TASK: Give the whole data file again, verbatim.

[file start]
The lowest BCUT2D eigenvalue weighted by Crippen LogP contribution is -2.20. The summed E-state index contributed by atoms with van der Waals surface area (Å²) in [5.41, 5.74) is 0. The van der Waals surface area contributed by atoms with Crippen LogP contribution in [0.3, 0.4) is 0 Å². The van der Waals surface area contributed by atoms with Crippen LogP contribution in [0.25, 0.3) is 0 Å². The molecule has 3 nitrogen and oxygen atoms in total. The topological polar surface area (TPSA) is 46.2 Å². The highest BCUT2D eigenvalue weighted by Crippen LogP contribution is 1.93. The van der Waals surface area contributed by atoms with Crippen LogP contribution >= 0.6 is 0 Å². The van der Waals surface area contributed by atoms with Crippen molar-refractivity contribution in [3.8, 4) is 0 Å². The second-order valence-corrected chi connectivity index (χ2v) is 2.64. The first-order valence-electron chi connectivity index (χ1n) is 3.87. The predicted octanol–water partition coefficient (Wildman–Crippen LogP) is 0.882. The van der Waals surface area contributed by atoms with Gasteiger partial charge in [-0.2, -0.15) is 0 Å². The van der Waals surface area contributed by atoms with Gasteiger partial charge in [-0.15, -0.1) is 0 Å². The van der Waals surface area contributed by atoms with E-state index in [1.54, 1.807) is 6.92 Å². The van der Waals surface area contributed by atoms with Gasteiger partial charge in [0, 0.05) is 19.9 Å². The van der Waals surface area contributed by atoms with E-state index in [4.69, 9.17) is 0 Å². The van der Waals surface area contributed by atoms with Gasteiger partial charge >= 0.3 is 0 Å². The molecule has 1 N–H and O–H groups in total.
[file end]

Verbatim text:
The lowest BCUT2D eigenvalue weighted by Crippen LogP contribution is -2.20. The summed E-state index contributed by atoms with van der Waals surface area (Å²) in [5.41, 5.74) is 0. The van der Waals surface area contributed by atoms with Crippen LogP contribution in [0.3, 0.4) is 0 Å². The van der Waals surface area contributed by atoms with Crippen LogP contribution in [0.25, 0.3) is 0 Å². The molecule has 3 nitrogen and oxygen atoms in total. The topological polar surface area (TPSA) is 46.2 Å². The highest BCUT2D eigenvalue weighted by Crippen LogP contribution is 1.93. The van der Waals surface area contributed by atoms with Crippen LogP contribution >= 0.6 is 0 Å². The van der Waals surface area contributed by atoms with Crippen molar-refractivity contribution in [3.8, 4) is 0 Å². The second-order valence-corrected chi connectivity index (χ2v) is 2.64. The first-order valence-electron chi connectivity index (χ1n) is 3.87. The predicted octanol–water partition coefficient (Wildman–Crippen LogP) is 0.882. The van der Waals surface area contributed by atoms with Gasteiger partial charge in [-0.2, -0.15) is 0 Å². The van der Waals surface area contributed by atoms with Gasteiger partial charge in [-0.15, -0.1) is 0 Å². The van der Waals surface area contributed by atoms with E-state index in [1.54, 1.807) is 6.92 Å². The van der Waals surface area contributed by atoms with Gasteiger partial charge in [0, 0.05) is 19.9 Å². The van der Waals surface area contributed by atoms with E-state index in [4.69, 9.17) is 0 Å². The van der Waals surface area contributed by atoms with Gasteiger partial charge >= 0.3 is 0 Å². The molecule has 1 N–H and O–H groups in total.